The University of Otago/Te Whare Wānanga o Otāgo, New Zealand’s first university, was founded in 1869 and celebrates its 150th anniversary in 2019. This blog was run by historian Ali Clarke from 2013 to 2017, as she researched and wrote a new history of the university. From 2018 this blog is being managed by the Hocken Collections and includes contributions from University of Otago history students.
Centre for the Book
The Centre for the Book interprets ‘book’ broadly to encompass every aspect of written or printed communication, including physical representations and the cultural impact of the written word. The Centre aims to:
- Enhance the wide range of book-centred activities that take place throughout Dunedin
- Emphasize Dunedin’s rich cultural heritage in print, as producer, consumer, and preserver of books
- Encourage research in all facets of the book (in its broadest sense) by utilizing the diverse resources available
- Promote interaction and communication on the book within the University of Otago, and other local, national and international institutions.
Corpus is a forum for conversations about medicine and life. We publish a wide range of perspectives on health and medical practice, especially reflective or creative work which fleshes out the biomedical version of illness and disability.
Centre for Research on Colonial Culture
The Centre for Research on Colonial Culture was launched at the University of Otago in July 2012. It consists of a particularly productive network of researchers of international standing seeking to produce new historical understandings of colonialism, the development of colonial cultures, and the role of empires in shaping the modern world, with particular relevance to New Zealand and the Pacific region.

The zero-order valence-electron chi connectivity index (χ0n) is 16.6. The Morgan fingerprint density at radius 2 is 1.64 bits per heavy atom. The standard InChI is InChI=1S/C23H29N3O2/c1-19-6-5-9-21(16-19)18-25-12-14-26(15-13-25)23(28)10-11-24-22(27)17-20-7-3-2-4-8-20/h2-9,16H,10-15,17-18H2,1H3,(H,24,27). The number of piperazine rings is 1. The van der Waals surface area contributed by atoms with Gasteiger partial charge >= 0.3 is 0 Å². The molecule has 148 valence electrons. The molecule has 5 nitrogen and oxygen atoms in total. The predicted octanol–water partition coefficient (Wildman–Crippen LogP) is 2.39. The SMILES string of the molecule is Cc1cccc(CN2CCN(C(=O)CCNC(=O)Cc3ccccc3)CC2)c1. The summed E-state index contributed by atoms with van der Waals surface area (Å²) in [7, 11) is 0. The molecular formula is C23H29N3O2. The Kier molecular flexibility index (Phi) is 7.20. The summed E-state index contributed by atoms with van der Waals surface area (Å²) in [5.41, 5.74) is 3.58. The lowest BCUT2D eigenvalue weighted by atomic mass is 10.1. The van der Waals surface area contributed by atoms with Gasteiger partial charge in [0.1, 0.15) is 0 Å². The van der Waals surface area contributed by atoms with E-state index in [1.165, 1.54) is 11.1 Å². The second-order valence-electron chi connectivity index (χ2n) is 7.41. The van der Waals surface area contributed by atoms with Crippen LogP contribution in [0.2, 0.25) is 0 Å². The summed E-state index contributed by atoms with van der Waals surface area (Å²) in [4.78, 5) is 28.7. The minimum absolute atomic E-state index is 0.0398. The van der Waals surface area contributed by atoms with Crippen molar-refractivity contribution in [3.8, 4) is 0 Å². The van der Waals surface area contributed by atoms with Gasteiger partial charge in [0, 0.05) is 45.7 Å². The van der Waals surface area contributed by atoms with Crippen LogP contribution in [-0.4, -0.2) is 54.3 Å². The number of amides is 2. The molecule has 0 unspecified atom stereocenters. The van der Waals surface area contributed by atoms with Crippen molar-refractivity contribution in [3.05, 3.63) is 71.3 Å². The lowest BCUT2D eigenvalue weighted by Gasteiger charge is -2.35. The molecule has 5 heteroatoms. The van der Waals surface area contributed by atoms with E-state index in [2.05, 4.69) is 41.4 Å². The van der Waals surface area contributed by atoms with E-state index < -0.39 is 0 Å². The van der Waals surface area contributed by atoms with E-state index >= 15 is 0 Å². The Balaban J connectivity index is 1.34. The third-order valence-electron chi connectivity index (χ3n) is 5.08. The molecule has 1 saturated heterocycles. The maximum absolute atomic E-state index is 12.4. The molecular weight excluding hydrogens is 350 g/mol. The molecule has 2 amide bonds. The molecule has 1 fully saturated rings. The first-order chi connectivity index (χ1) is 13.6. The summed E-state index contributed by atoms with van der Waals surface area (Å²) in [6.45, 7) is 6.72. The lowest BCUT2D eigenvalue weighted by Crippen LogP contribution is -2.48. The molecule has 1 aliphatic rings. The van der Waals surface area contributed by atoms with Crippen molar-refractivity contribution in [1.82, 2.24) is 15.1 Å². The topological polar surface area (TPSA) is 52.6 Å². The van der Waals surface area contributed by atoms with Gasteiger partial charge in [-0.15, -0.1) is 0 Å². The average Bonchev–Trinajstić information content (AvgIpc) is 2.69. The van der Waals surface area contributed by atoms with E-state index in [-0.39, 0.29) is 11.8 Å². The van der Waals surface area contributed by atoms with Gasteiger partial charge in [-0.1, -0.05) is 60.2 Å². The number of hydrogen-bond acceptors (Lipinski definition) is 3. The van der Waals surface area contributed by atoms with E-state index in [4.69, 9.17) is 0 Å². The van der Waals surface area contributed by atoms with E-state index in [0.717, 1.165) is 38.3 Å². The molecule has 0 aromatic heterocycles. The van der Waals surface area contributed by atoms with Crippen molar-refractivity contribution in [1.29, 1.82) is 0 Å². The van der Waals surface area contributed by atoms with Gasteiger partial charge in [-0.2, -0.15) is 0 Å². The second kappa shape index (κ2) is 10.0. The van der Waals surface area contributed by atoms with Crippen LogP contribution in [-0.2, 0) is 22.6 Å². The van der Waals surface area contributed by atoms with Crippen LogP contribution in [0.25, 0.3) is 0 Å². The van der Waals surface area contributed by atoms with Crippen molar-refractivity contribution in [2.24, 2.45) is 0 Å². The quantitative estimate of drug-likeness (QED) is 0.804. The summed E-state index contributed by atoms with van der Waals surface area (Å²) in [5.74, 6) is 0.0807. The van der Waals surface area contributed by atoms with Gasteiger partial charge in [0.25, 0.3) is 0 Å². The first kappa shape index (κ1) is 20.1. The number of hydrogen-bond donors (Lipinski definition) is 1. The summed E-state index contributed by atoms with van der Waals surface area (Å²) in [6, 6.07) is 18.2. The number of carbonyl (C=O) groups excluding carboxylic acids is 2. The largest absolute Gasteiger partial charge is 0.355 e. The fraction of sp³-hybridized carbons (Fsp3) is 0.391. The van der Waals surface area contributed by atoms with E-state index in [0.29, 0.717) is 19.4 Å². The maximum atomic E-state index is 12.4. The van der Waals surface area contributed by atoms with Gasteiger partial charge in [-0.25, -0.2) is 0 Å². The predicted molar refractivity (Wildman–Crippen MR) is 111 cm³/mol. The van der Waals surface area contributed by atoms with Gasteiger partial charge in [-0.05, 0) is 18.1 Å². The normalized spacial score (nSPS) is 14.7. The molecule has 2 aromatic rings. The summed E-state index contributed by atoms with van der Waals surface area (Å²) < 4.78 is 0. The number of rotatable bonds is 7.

Performance of the Real
The Performance of the Real Research Theme is an interdisciplinary project that investigates what it is about representations and performances of the real that make them particularly compelling and pervasive in our current age. At its core is the study of how performance/performativity, in its many cultural, aesthetic, political and social forms and discourses represents, critiques, stages and constructs/reconstructs the real.
Technical & infrastructure support
Lists free services offered by Otago ITS, grouped according to the researcher's need. e.g. "I want to... access my computer off-campus, collaborate with others, collect data, communicate in real time, organise my team, share content, store and share data..." etc.
IT Training | Otago ITS
ITS offers training in a wide variety of software tools. Of particular interest to DH practitioners might be:
- Make the most of Excel to visualise your data, and
* Research Tools
- Learn how to use NVivo, Qualtrics, R and SPSS.
Software purchasing & licensing | Otago ITS
Do you need access to particular software for your research? Contact ITS Software Procurement and Licensing and they'll be able to help with the process for ordering software.
We want your feedback!
This guide continues to evolve, and we really welcome your feedback so we can continue to improve it. Please let us know if you find:
- Incorrect or irrelevant details, tools that don't work, dead links or otherwise unhelpful information
- Helpful details, tools, links or information that you think need to be on the guide, but aren't currently.
We'd also love to hear from you if you want to have your project featured on the guide, or would like to be profiled on the Connect&Collaborate@Otago page. Email Alexander Ritchie, or Antje Lubcke with any comments or suggestions on how we can improve it.
Viva Digital Humanities!